June 2024 Investment Summary

As we motor towards the end of Quarter 2 and the UK General Election, our June 2024 Investment Summary reflects upon the month of May and the upcoming weeks in June. With geopolitics and central banks in focus, our Chief Investment Officer Jeff Brummette takes a closer look at what has been occurring in financial markets.


The losses global equity markets experienced in April were quickly reversed in May, once again led by the US markets and big tech. The S&P 500 advanced nearly 5%, closing over 5,300, whilst the Nasdaq Composite crossed 17,000 for the first time.



Source: Bloomberg


Slightly weaker economic data in the US, particularly in the labour market, along with continued declines in inflation, re-kindled hopes for interest rate cuts by the Bank of England (BoE), European Central Bank (europa.eu) (ECB), and the Federal Reserve Bank (Fed). This anticipation led to an intra-month decline in interest rates, which, coupled with generally upbeat earnings reports, spurred a sharp equity rally.

Inflation is now close to the 2% targets of the BoE and the ECB. On June 6th, the ECB lowered rates 25 basis points stating “it is now appropriate to moderate the degree of monetary policy restriction after nine months of holding rates steady.”

However, they also raised their forecasts for inflation over the next two years, suggesting there is no predetermined plan for additional cuts. This move by the ECB could potentially serve as a template for the Fed and BoE to follow.




Source: Bloomberg


Six of the Magnificent Seven were positive for May, with Nvidia crossing the $1,000 mark for the first time as it posted a 26% gain, following another quarter of record earnings. This impressive performance helped propel the Nasdaq to rise nearly 7% for the month.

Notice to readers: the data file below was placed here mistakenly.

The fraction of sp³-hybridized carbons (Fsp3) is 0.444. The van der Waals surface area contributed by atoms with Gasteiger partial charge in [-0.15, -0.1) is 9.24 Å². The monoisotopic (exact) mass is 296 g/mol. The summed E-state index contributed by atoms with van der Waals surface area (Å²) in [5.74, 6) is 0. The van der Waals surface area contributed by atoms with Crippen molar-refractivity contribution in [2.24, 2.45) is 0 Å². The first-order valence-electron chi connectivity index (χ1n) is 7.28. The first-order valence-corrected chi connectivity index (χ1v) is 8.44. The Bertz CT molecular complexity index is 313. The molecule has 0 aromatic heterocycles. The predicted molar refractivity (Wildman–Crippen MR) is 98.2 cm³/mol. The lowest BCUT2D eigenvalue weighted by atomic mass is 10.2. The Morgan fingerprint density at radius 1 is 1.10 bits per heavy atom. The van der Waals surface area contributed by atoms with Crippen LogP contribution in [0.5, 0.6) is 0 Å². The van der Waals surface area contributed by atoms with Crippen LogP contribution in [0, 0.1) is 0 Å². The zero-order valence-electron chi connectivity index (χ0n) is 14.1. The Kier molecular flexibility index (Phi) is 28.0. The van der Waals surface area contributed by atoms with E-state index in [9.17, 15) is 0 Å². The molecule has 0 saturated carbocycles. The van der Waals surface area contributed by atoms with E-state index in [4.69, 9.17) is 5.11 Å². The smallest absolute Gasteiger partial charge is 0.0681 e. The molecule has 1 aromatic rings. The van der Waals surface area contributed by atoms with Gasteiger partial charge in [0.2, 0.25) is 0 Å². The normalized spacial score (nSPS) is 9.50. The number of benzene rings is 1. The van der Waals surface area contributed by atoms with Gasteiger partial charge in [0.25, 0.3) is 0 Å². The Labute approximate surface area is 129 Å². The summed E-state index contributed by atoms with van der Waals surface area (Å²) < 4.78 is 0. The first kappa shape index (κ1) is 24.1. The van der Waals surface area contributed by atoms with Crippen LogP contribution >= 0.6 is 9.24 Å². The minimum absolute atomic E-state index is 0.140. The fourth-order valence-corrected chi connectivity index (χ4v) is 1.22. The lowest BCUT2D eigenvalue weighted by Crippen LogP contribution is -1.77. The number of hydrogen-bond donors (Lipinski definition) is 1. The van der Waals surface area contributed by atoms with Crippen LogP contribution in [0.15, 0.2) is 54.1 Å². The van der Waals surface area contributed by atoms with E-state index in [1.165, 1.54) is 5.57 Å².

Source: Bloomberg


There are no immediate risks on the horizon that could halt the global equity rally. Inflation has cooled, labour markets remain robust and economic growth is positive. Central banks are inclined to ease monetary policy if inflation continues to decline. Additionally, they are also likely to ease if growth falters, effectively reinstating the “Fed put”.

In the post-Great Financial Crisis period, whenever US equity markets experienced significant declines, the Fed would intervene with new rounds of quantitative easing (QE), encouraging markets to reverse stock market declines. This behaviour came to be known as the “Fed put”. Currently, market participants believe this safety net is back, as Chairman Powell has indicated that the Fed would ease policy in response to a sharp deterioration of the labour market. We believe this accurately reflects current Fed policy and is supportive of the markets.

That doesn’t mean equities can’t fall in price in response to a slowing of economic activity. They certainly can, and rate cuts wouldn’t necessarily halt a sell off and immediately revive the economy. However, the Fed’s policy bias is asymmetric: they will cut if needed, with the worst case being that they keep rates on hold. The threshold for them to resume tightening policy is high; inflation would have to start climbing again in a manner that the Fed feared could become permanent.

The next Federal Open Market Committee is scheduled for 11th and 12th June, and they receive new inflation data on the morning of their meeting. While this data might generate significant market reactions, it is very unlikely that the Fed would make policy decisions based on a single data point. Instead, the market’s attention will shift to second-quarter earnings, which begin in early July and will become the next focal point.